A spokesman for Mr. Christie, a Republican who has had a fraught relationship with the New Jersey news media, denied the governor was pushing the bill to punish the press.
The measure could sap revenue from newspapers by allowing municipalities to bypass the publications and post the legal notices online themselves. Publishers warn of hundreds of layoffs across the state if the requirement to run legal notices in newspapers is lifted.
Newark spent about $200,000 on legal notices last year, while Jersey City spends between $85,000 and $100,000 a year, according to their mayors’ offices. An email survey earlier this year by the New Jersey League of Municipalities elicited responses from 146 municipalities, many of them small towns. They reported spending $1 million in total on legal notices last year, or about $7,200 on average.
In an op-ed published Sunday on medium.com, Mr. Christie called requirements for newspaper publication of legal notices “a taxpayer funded subsidy in disguise.”
“The taxpayers and citizens of New Jersey can no longer afford this arrangement and thanks to technology, they don’t have to,” the governor wrote.
In March, the governor described his past re-election endorsement from one of the state’s largest newspapers, the Star-Ledger, as being “left-handed.”
“The Star-Ledger editorial page has been out after me since I ran for governor in 2009,” Mr. Christie said. “They haven’t stopped since.”
Mr. Christie has described the media’s coverage of the George Washington Bridge lane-closure investigation as being unfair and excessive.
State Assemblyman John Wisniewski, who was co-chairman of a legislative committee that investigated the lane closures, said Mr. Christie is “absolutely” seeking to punish the press. “It’s an attempt by the governor to silence his critics,” said Mr. Wisniewski, a Democrat from Middlesex County who is seeking his party’s gubernatorial nomination in next year’s election.
A spokesman for Mr. Christie called Mr. Wisniewski a “tax and spend” liberal who doesn’t care about saving residents money.
The Star-Ledger derives 7% of its annual revenue from legal notices, said its editor and publisher, Rich Vezza. Of that amount, 20% to 30% comes from public entities and the rest from such private advertisers as banks, law firms and residents.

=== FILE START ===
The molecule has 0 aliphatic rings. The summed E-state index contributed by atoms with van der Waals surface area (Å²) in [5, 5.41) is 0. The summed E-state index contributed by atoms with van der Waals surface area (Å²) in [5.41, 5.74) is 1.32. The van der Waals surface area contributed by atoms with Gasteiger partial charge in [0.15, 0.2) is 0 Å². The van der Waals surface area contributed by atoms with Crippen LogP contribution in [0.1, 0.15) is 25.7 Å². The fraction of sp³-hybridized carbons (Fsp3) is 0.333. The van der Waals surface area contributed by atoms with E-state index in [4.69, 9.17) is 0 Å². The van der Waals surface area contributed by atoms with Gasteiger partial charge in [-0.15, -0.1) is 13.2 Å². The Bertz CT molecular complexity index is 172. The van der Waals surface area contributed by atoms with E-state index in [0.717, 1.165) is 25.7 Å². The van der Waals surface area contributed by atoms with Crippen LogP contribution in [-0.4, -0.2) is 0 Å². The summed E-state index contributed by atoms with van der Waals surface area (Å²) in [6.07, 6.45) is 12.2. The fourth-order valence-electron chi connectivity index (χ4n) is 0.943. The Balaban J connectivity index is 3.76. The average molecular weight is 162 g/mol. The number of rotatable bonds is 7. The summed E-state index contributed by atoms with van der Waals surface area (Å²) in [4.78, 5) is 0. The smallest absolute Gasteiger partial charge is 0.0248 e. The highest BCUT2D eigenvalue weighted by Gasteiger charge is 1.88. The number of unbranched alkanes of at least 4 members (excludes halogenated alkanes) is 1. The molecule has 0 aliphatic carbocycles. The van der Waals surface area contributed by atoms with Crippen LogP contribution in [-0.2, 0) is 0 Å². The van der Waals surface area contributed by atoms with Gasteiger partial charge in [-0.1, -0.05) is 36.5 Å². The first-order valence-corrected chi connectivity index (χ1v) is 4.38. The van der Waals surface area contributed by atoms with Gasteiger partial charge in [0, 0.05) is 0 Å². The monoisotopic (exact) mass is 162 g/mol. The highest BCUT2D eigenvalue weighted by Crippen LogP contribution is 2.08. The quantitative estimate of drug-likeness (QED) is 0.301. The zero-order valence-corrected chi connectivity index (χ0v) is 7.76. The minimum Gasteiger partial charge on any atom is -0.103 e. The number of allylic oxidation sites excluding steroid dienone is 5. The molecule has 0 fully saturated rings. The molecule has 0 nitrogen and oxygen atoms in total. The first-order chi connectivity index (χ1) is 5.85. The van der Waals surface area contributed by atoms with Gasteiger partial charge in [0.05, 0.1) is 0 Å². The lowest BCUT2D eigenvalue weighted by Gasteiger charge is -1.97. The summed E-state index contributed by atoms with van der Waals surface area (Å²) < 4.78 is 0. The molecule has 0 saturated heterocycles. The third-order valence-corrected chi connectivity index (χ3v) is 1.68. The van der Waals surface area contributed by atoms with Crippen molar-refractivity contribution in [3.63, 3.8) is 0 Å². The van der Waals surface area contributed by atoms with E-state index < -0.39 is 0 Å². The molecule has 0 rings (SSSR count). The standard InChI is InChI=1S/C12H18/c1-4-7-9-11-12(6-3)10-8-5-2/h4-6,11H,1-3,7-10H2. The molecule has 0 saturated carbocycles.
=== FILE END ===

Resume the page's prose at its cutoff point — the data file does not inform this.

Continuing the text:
Mr. Vezza argued that it could cost towns and cities more money to publish the notices online themselves rather than through the local newspaper. Assembly Speaker Vincent Prieto, a Democrat from Hudson County, said the legislation gives municipalities the option to publish the information themselves but allows them to continue paying newspapers for the service if they prefer.
The legislation was scheduled for final votes in the state Assembly and Senate on Monday, one week after it was introduced.
Lawmakers from both political parties say the proposed legislation has merit, regardless of Mr. Christie’s relationship with the press. Supporters said publishing legal notices online would make them more publicly accessible and save money.
“We are in the 21st century,” Mr. Prieto said. “Most people get their news online.”
New Jersey lawmakers have debated the issue several times, most recently in 2011. An earlier version of the proposal passed the state Assembly in 2004, with Mr. Wisniewski voting in favor of it, but it stalled in the Senate. Mr. Wisniewski said he later learned that the government wouldn’t save as much money as he had thought when he voted for the bill.
Mr. Vezza of the Star-Ledger said many people still read the news in print. The paper, which has an average annual subscription rate of $360 for daily delivery, has a weekly print circulation of 180,000 and Sunday circulation of 225,000.
In addition, the New Jersey Press Association publishes every legal notice online in a searchable database than can be translated into different languages, Mr. Vezza said. The association proposed cutting its rate for municipal legal notices in half in exchange for an increase in private notice fees. But a spokesman for Mr. Christie’s administration rejected the offer as “unacceptable.”
Mr. Christie’s spokesman said state taxpayers and businesses pay more than $80 million annually to publish legal notices, but Mr. Vezza and other publishers said the governor hasn’t explained how he got to that number. And they claim the bill is being rushed through the legislative process without proper vetting.
“Public notices let residents know what’s going on with their local government,” Mr. Vezza said. “That’s going to diminish, there’s no question. There’s going to be a diminishment of local news.”
Stephen Parker, co-publisher for New Jersey Hills Media Group, said the loss of legal-notice advertising would devastate his group of 14 paid weekly newspapers, which reach a circulation of 40,000. Most of the papers charge on average $25 for an annual subscription, and 15% of total revenue comes from legal notices.
“If we lose 15% of our revenue, we go from a modest profit to a pretty sizable deficit,” Mr. Parker said, adding that he would have to close several papers.
Assemblyman Gary Schaer, a Democrat from Passaic County, said he didn’t think news organizations should be economically dependent on the government. “Is it appropriate for that vibrant press to inherently be dependent upon government for its salvation?” he said.
Write to Kate King at Kate.King@wsj.com